Likewise, targeted advertising is scrutinized by a significant portion of consumers. A survey conducted by Jun Group revealed that 75% of people believe advertisers need to be more transparent about how their data is collected and used. Earlier research from eMarketer suggests that 66% of consumers feel ads that follow them around the internet are “creepy,” while Pew Research found that 79% of Americans are concerned about the way companies use their data.

Zero-party data, on the other hand, gives consumers control and transparency over the ads they encounter. Consider this: a consumer opts-in to an app survey asking if they’re planning a vacation to Mexico. They answer “yes,” and next time they open the app, they see ads featuring the latest deals on flights and hotels for their destination.

For consumers, the experience is relevant, and they understand why they’re getting the ad. For advertisers, the audience is current, unambiguous, and reliable. The use of zero-party data fosters a mutual respect between consumer and brand, one that has the potential to transcend advertising’s long standing reputation problem.

But can this strategy scale?

Zero-party data and AI: A winning combination

When zero-party data first surfaced, it was collected and acted upon one-to-one: the consumer provides a response and relevant content is returned. While effective, this approach isn’t scalable enough to meet the vast audience needs of large advertisers.

But with the growing adoption of artificial intelligence (AI) and machine learning, scale is no longer a limitation. Advertising platforms that have a direct connection to the consumer, such as software development kit integrations, can deliver thousands of surveys daily. And each one can be customized for a specific brand, catering to as niche or broad an audience as desired.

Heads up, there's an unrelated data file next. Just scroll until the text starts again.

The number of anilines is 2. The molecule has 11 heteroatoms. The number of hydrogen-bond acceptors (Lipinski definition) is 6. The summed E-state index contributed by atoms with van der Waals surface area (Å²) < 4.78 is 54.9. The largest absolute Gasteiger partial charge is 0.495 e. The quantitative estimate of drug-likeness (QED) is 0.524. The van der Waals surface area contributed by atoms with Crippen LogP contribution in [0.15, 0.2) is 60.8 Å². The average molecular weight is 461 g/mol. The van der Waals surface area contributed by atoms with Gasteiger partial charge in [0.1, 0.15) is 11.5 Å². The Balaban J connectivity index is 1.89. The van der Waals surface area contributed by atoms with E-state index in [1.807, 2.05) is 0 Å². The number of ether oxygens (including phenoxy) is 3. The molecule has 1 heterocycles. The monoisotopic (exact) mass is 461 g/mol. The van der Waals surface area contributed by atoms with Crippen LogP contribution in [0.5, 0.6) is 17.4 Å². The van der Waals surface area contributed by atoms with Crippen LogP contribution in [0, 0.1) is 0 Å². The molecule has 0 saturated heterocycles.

These insights serve as powerful seed data sets for lookalike modeling, where AI identifies common attributes to develop precise and predictive consumer profiles in real-time, and cookie-free.

The outcome? A scalable targeting solution rooted in consent that unites privacy with personalization.

Navigating the cookieless future

With cookie deprecation looming, it's natural to feel a sense of worry, whether you're a brand, publisher, or tech company. As an industry, we’re navigating uncharted waters, with various emerging technologies vying for adoption.

Yet, in the midst of this transformation, the growing popularity of zero-party data signifies a fundamental shift towards a more transparent relationship between brands and their audience.

Simultaneously, the story of the creepy ad is evolving too. Instead of invoking feelings of surveillance, zero-party data can transform the narrative into a testament to the power of choice. As we say farewell to cookies and cross-site tracking, we’re entering a new era of advertising — one grounded in trust, respect, and transparency.

And in the future, when consumers tell this version of the story, I’d bet it more often ends with a purchase.

Interested in learning more about zero-party data? Contact Jun Group today.